Cyber Security News & Tips by Glenda R. Snodgrass for The Net Effect

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March 22, 2022

Good morning, everyone!

The latest critical vulnerabilities:
  • WordPress released a major update to address three security flaws. Users are encourged to update immediately.
  • Linux kernel patches have been released to fix the “Dirty Pipe” exploit.
  • QNAP warns users that most of its NAS devices are vulnerable to Dirty Pipe and should be blocked from Internet access (honestly, all your NAS devices should be blocked from Internet access anyway).
  • Many MikroTik devices have been infected with TrickBot malware, and Microsoft has released a free scanning tool that will detect infected devices.
  • Unpatched ASUS routers and WatchGuard Firebox devices are being actively targeted.

Patch All the Things!



Configuration is Everything

You have read past editions of this newsletter where I talk about the importance of proper configuration, especially in the cloud environment. One big incident in the news this past week is a glaring example:

The Federal Bureau of Investigation (FBI) and Cybersecurity and Infrastructure Security Agency (CISA) are releasing this joint Cybersecurity Advisory (CSA) to warn organizations that Russian state-sponsored cyber actors have gained network access through exploitation of default MFA protocols and a known vulnerability.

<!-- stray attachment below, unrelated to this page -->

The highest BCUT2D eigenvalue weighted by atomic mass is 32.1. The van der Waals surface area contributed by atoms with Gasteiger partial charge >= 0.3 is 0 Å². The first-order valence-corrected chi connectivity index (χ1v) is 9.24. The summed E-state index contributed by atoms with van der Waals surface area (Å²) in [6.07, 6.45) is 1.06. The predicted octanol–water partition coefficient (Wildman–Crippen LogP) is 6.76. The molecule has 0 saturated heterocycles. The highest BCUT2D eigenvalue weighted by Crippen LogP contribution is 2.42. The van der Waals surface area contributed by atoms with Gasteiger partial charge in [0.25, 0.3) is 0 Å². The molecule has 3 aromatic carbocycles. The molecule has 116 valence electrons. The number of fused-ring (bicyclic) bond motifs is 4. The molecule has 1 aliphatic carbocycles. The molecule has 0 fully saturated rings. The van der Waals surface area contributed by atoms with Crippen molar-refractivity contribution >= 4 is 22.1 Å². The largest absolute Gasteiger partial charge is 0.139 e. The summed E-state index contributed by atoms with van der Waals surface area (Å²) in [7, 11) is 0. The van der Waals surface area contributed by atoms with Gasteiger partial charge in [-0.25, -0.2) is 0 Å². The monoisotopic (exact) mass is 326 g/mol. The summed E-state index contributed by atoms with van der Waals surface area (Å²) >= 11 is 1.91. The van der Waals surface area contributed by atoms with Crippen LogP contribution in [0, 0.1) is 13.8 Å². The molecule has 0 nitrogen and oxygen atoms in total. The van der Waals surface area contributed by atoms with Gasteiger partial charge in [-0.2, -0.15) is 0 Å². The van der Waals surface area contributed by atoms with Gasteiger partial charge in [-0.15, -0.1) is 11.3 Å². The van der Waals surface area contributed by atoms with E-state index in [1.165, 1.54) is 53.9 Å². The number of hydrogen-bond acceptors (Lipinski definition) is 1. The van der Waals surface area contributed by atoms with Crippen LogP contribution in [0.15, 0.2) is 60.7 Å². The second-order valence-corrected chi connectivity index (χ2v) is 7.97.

The report details three crucial mistakes that allowed this to happen:

(1) The actors gained the credentials via brute-force password guessing attack, allowing them access to a victim account with a simple, predictable password.

(2) The victim account had been un-enrolled from Duo [MFA] due to a long period of inactivity but was not disabled in the Active Directory.

(3) As Duo’s default configuration settings allow for the re-enrollment of a new device for dormant accounts, the actors were able to enroll a new device for this account, complete the authentication requirements, and obtain access to the victim network.

Each of these mistakes is easily mitigated by standard security practices:

(1) Enforce password complexity policies.

(2) Disable inactive accounts.

(3) Change vendor-default configuration settings.

See how easy it can be to avoid a cyber incident? Basic Cyber Hygiene.

In case you thought they weren't serious

Last October, the Department of Justice announced its new Civil Cyber-Fraud Initiative to "leverage the existing False Claims Act to pursue contractors and grant recipients involved in what the DOJ calls cybersecurity fraud." Last week, they settled their first case for $930,000 from Comprehensive Health Services (a government contractor) for allegedly failing to use a secure Electronic Medical Record system that they had installed to protect patient data. Say what you do, and do what you say.

Go forth and be secure! and have a great week.

Remember, you can read past editions of this newsletter on our website, along with tons more information under the Resources tab.

Talk to you again soon!

Glenda R. Snodgrass

Glenda R. Snodgrass
grs@theneteffect.com
(251) 433-0196 x107
https://www.theneteffect.com
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